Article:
New Global Commitment Report Reveals Progress Towards Eliminating Plastic Pollution

Our planet needs change, and corporations are committing themselves to new standards. Plastic should never become waste or pollution; that’s why TIPA is pleased to be a signatory to the New Plastics Economy Global Commitment.

New report reveals progress

The positive scale of global efforts to prevent plastic pollution has been revealed in a new report published by the Ellen MacArthur Foundation, in collaboration with the UN Environment Program (UNEP). This new annual report is being released 12 months after the launch of the New Plastics Economy Global Commitment, which sets out a circular economy vision for plastic.

Global Commitment

Launched in October 2018, the Global Commitment now has over 400 organizations committed to eliminating problematic and unnecessary plastic packaging, and undertaking innovations so that all plastic packaging is 100 percent reusable, recyclable, or compostable, as well as safely and easily circulated without becoming waste or pollution.

This report aims to provide an unprecedented level of transparency on how almost 200 businesses and governments are changing their plastic production and plastic use to achieve this. It shows promising early progress.

“Around the world people are calling for businesses and governments to take action to stop plastic pollution. Leading businesses and governments stepped forward by signing the Global Commitment, and we can now see promising early progress. This includes major commitments to reduce the use of virgin plastic, the introduction of reuse pilot projects, and unprecedented demand for recycled plastic in packaging” said, Sander Defruyt, New Plastics Economy lead at the Ellen MacArthur Foundation. “But there is a long way to go and it is crucial these efforts are accelerated and scaled, and more businesses and governments take action to eliminate plastic pollution at the source.”

Examples of progress

Examples of corporate progress include Unilever, which has announced it will reduce its use of virgin plastic in packaging by 50 per cent, Mars Incorporated, which said it will make reductions of 25 per cent by 2025, and PepsiCo, which aims to reduce the use of virgin plastic in its beverage business by 20 per cent by 2025.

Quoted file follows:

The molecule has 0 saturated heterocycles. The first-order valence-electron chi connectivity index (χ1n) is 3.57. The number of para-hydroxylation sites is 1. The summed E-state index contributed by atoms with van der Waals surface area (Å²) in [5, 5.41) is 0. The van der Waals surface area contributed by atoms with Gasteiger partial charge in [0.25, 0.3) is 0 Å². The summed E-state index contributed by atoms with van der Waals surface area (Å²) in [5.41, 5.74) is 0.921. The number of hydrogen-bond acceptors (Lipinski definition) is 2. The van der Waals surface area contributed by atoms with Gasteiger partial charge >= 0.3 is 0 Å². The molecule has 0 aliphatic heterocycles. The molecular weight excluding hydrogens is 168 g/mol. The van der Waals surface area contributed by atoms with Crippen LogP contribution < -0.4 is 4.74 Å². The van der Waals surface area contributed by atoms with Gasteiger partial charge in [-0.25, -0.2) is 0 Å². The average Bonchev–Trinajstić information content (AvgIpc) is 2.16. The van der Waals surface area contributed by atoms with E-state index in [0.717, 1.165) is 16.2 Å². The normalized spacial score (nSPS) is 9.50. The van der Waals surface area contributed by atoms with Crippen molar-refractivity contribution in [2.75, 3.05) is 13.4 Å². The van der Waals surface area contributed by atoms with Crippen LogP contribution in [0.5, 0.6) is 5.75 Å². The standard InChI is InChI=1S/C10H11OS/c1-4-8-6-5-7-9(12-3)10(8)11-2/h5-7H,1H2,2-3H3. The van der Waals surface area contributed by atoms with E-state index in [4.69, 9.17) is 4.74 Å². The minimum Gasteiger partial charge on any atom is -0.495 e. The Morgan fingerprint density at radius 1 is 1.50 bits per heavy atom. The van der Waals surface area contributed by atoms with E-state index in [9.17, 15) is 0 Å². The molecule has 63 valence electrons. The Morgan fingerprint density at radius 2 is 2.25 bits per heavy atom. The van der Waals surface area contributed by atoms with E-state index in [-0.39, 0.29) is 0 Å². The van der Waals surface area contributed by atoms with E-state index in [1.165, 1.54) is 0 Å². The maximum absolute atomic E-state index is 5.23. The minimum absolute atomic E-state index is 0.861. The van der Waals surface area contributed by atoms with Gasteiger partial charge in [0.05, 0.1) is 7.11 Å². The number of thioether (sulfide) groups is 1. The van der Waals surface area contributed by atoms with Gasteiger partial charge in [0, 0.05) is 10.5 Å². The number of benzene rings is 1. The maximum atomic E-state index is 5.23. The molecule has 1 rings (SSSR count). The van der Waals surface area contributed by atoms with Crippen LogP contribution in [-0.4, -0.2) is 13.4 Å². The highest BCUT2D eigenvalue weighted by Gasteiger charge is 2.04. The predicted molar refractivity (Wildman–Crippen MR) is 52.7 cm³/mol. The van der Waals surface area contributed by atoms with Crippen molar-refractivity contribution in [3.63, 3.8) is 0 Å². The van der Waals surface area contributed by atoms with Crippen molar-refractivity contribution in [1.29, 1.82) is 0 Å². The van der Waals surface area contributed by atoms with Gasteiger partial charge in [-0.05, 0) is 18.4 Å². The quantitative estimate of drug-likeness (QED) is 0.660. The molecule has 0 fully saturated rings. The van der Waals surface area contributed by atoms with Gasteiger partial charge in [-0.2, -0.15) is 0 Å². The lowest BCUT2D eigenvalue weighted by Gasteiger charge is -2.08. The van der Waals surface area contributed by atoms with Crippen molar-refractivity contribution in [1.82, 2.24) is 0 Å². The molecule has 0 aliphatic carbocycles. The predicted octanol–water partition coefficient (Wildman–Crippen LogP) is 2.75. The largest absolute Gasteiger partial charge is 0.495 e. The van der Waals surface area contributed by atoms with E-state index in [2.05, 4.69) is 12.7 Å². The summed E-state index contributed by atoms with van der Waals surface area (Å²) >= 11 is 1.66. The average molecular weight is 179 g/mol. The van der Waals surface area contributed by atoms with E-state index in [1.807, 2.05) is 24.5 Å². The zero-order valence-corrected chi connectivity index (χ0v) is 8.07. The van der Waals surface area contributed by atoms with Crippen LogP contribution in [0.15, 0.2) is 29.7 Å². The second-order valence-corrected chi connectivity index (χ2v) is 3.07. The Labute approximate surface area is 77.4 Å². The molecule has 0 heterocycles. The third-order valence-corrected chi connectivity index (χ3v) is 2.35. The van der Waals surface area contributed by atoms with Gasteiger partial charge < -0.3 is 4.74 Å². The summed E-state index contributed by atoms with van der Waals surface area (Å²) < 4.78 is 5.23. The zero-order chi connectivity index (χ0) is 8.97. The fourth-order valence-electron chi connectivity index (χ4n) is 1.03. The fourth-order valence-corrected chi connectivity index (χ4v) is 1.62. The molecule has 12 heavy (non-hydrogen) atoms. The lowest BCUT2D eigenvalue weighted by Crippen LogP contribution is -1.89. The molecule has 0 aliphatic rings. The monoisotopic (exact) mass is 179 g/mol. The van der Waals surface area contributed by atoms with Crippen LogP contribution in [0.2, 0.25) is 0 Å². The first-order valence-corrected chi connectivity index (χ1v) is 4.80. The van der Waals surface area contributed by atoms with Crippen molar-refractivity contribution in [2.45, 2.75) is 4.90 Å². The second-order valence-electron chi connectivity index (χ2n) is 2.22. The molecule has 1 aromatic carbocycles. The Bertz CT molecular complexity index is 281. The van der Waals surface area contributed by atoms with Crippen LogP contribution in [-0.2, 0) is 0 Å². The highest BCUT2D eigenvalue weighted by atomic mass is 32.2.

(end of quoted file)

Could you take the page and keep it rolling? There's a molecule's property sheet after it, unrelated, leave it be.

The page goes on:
Some of the most commonly identified problematic plastic items and materials are being eliminated at scale. For example, around 70 per cent of relevant signatories are eliminating single-use straws, carrier bags and carbon black plastics, and around 80 per cent are eliminating PVC from their packaging.

Beyond bans, signatories including governments like Rwanda, the UK and Chile, and cities of Sao Paulo and Austin, to name a few, are putting in place a diverse set of policy measures ranging from public procurement and extended producer responsibility schemes to public awareness campaigns, fiscal measures, and incentives for research and development.

Examples of corporate progress include Unilever, which has announced it will reduce its use of virgin plastic in packaging by 50 per cent, Mars Incorporated, which said it will make reductions of 25 per cent by 2025, and PepsiCo, which aims to reduce the use of virgin plastic in its beverage business by 20 per cent by 2025. 

100% reusable, recyclable or compostable by 2025

Analysis carried out for the report shows that on average 60 per cent of business signatories’ plastic packaging is reusable, recyclable or compostable today. Through the Global Commitment they have committed to make this 100 per cent by 2025.

Packaged goods and retail signatories have pledged to increase recycled plastic in packaging more than five-fold, from four to 22 per cent, by 2025. The signatories’ total demand for recycled content in packaging by 2025 will be more than 5 million tons annually, equivalent to keeping 25 million barrels of oil in the ground every year.

Investment, innovation and transformation required

While significant investments are being made to achieve these targets, more major investment, innovation, and transformation programs need to be developed, and more businesses and governments are urged to join the Global Commitment to ensure impact can be made at scale.

Tackling plastic waste and pollution means moving beyond recycling and the elimination of only the most commonly identified problematic packaging. Through innovation, product and supply chain redesign, and new business models, companies may reduce their overall plastic packaging use, while unlocking new economic opportunities.

Unlocking new economic opportunities

“We’ve seen clients dramatically increase their market share by switching to compostable packaging,” said Daphna Nissenbaum, CEO and Co-Founder of TIPA.

“Leading brands like BimboWaitroseMara Hoffman, and Stella McCartney have adopted TIPA’s new material innovation because it gives them the ability to retain all the quality features they received from their former conventional packaging while breaking down fully in a sustainable end-of-life process,” She continued. “As more consumers demand brands with a sustainable ethos, more companies will prioritize sustainability as a path to market growth.”

“The kids are out on the streets demanding change. The price for not adopting alternatives is more expensive, and not just in dollars – it is costing the health of our planet’s ecosystems. This generation is setting new market standards, and those who refuse to adapt will lose their markets. I hope that governments everywhere push companies to innovate more in this area. Our planet needs change,” she concluded.

Next report

The New Plastics Economy will publish the next Global Commitment progress report in Autumn 2020, and every year following up to 2025.